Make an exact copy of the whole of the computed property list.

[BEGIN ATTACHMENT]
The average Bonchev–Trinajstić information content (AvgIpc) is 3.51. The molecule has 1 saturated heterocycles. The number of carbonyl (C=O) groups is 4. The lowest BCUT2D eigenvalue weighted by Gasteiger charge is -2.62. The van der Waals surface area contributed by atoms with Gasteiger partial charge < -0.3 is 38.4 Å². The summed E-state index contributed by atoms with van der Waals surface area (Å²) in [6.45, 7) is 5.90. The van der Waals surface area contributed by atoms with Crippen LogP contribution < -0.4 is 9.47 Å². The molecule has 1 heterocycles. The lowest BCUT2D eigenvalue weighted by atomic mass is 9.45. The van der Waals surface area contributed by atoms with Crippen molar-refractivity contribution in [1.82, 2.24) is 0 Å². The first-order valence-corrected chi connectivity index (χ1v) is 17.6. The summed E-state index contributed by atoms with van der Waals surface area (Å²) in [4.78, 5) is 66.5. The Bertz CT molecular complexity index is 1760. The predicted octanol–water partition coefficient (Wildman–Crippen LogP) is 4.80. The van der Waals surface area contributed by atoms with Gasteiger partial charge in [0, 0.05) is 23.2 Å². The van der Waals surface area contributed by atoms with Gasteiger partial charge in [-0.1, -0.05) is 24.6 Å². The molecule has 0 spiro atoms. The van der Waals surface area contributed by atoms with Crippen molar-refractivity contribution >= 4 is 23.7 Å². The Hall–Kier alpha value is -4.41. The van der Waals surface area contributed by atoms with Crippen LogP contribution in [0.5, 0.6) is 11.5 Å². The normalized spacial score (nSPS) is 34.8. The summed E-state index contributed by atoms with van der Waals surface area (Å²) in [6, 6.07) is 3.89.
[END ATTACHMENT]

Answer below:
The average Bonchev–Trinajstić information content (AvgIpc) is 3.51. The molecule has 1 saturated heterocycles. The number of carbonyl (C=O) groups is 4. The lowest BCUT2D eigenvalue weighted by Gasteiger charge is -2.62. The van der Waals surface area contributed by atoms with Gasteiger partial charge < -0.3 is 38.4 Å². The summed E-state index contributed by atoms with van der Waals surface area (Å²) in [6.45, 7) is 5.90. The van der Waals surface area contributed by atoms with Crippen LogP contribution < -0.4 is 9.47 Å². The molecule has 1 heterocycles. The lowest BCUT2D eigenvalue weighted by atomic mass is 9.45. The van der Waals surface area contributed by atoms with Crippen molar-refractivity contribution in [1.82, 2.24) is 0 Å². The first-order valence-corrected chi connectivity index (χ1v) is 17.6. The summed E-state index contributed by atoms with van der Waals surface area (Å²) in [4.78, 5) is 66.5. The Bertz CT molecular complexity index is 1760. The predicted octanol–water partition coefficient (Wildman–Crippen LogP) is 4.80. The van der Waals surface area contributed by atoms with Gasteiger partial charge in [0, 0.05) is 23.2 Å². The van der Waals surface area contributed by atoms with Gasteiger partial charge in [-0.1, -0.05) is 24.6 Å². The molecule has 0 spiro atoms. The van der Waals surface area contributed by atoms with Crippen molar-refractivity contribution >= 4 is 23.7 Å². The Hall–Kier alpha value is -4.41. The van der Waals surface area contributed by atoms with Crippen LogP contribution in [0.5, 0.6) is 11.5 Å². The normalized spacial score (nSPS) is 34.8. The summed E-state index contributed by atoms with van der Waals surface area (Å²) in [6, 6.07) is 3.89.